Wine Spectator: Tawny Port On The RiseJanuary 28, 2014
Tawny Ports, long less popular than their ruby cousins, are gaining new attention. Seeing potential in the category, top Port houses are producing high-quality, long-aged tawnies and marketing them to American and U.K. consumers.
Top-end rubies such as Vintage and Late Bottled Vintage Ports have always held the spotlight in markets like the U.S. and U.K., whereas tawnies were more popular in Portugal. But recently, some of the major houses started to look at tawnies differently and began investing. In December 2010, the Fladgate Partnership issued luxury offering Scion, a very old tawny Port (1855) found in a farmer’s lodge in the Douro Valley. It was the right time to catch everyone’s attention, and the fact that it was branded Taylor’s, widely known for impeccable quality in Vintage Ports, also helped. Fladgate made another important move toward quality tawnies when it recently acquired Wiese & Krohn and announced plans to use the old house’s stock of 1 million liters of fine aged tawny to release a Taylor’s Colheita—or single-vintage tawny—with 50 years of age every year.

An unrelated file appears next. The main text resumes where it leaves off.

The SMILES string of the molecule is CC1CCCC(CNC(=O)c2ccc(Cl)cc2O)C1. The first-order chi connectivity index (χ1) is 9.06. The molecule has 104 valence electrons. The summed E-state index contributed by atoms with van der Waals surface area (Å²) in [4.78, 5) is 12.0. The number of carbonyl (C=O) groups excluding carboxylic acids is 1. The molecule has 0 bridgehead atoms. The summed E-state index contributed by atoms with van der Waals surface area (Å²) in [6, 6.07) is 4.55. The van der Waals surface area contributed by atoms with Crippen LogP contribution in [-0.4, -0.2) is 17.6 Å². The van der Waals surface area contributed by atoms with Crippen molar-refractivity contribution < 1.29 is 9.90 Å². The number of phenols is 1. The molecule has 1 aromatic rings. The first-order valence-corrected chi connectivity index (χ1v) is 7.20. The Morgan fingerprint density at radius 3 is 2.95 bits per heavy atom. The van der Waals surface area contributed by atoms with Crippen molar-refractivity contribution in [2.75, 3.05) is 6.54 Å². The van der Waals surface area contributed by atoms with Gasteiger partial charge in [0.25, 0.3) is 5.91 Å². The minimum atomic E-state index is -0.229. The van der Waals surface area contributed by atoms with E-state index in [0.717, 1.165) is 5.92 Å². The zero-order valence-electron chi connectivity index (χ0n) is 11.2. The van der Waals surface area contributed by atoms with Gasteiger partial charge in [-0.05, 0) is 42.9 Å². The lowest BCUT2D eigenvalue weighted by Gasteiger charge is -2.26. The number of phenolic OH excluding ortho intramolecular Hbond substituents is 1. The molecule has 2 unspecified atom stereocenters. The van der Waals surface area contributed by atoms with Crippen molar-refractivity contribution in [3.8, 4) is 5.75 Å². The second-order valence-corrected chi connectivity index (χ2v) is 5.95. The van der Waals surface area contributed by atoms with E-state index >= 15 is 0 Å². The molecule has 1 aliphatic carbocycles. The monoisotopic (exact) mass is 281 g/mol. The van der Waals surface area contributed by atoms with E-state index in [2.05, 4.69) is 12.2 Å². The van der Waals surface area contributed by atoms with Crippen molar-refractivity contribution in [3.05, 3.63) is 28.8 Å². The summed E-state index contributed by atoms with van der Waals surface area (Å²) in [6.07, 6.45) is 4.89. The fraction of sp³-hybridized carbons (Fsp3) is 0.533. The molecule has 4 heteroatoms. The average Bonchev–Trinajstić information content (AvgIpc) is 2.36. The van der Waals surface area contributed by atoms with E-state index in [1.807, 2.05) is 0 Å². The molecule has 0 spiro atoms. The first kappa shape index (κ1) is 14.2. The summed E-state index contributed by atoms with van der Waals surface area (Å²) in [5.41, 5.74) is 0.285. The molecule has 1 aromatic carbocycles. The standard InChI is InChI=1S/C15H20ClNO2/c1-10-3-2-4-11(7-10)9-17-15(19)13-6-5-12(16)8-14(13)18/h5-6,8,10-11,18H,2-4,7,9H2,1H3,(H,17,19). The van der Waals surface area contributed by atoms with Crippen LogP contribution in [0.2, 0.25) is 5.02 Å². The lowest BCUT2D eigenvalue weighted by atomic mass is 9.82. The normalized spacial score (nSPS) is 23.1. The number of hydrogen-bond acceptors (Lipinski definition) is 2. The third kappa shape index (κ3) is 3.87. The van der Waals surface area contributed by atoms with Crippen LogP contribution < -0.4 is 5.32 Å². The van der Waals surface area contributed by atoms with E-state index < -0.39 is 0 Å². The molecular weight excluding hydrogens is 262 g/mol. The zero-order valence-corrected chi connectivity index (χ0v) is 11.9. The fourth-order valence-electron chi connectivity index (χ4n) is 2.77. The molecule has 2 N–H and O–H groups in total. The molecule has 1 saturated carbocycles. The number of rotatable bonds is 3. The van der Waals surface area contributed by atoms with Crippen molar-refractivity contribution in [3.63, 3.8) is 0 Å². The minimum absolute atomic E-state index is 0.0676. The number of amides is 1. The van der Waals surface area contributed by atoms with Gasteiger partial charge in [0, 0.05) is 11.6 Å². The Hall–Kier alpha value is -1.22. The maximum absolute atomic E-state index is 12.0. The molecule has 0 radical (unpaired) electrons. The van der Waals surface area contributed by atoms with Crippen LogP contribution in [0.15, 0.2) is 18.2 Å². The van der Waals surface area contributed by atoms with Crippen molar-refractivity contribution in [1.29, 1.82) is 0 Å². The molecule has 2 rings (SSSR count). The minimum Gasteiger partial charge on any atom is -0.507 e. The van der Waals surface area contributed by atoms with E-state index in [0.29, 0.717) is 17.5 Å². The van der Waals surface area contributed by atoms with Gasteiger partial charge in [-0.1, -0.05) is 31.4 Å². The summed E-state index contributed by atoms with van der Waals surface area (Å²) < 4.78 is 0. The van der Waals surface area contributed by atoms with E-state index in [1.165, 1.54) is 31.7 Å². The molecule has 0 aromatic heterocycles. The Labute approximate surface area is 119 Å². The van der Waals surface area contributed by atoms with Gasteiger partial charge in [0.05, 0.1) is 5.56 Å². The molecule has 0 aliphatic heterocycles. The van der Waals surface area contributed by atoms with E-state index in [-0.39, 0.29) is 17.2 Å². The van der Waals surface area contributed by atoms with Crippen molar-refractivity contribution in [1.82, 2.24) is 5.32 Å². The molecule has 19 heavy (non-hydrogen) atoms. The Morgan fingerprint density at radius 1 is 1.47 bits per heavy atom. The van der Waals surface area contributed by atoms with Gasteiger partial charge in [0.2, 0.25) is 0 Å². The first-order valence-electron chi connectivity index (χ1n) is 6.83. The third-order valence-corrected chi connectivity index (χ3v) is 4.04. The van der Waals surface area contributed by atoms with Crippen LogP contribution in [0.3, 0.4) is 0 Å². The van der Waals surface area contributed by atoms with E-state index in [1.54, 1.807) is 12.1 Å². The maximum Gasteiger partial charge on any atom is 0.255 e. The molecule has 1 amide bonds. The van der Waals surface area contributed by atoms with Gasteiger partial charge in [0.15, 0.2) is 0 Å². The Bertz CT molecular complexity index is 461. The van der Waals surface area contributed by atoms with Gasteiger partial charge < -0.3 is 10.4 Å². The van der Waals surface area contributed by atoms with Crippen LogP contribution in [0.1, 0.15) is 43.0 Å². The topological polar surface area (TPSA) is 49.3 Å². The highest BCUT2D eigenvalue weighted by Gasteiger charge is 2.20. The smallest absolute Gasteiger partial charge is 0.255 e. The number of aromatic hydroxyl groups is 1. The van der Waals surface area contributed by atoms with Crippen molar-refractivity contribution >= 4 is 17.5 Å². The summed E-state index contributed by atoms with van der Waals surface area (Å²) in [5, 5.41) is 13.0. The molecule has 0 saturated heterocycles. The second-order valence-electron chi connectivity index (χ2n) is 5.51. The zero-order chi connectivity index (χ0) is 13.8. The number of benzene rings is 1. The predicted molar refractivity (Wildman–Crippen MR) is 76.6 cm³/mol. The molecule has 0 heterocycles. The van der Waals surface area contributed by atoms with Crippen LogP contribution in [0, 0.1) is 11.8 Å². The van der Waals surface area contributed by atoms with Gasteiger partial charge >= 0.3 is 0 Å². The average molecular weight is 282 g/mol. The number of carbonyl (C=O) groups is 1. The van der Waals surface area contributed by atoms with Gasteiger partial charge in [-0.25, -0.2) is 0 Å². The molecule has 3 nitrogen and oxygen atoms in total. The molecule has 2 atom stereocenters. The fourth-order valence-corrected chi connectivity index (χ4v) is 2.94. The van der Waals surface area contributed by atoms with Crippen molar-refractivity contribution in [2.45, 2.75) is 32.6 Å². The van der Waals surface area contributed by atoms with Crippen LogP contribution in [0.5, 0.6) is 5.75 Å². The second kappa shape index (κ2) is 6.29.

The Symington Group has made a similar bet, amassing a good deal of old tawny in its cellars. CEO Paul Symington says the company’s stock totals 16,500 casks, or more than 9 million liters. That means plenty of raw materials to use in releases like Graham’s Single Harvest Tawny 1961, which was followed by siblings 1969, 1952 and 1982. Other brands such as Dow’s or Warre’s have followed this pattern.
“Tawnies have an enormous advantage over top rubies,” Symington says. “They allow unprepared consumption, since they don’t need lengthy upright standing or decanting. And the bottles can be kept for some weeks after opening.” For the full report in Wine Spectator, click here.Subscribe to Shanken News Daily’s Email Newsletter, delivered to your inbox each morning.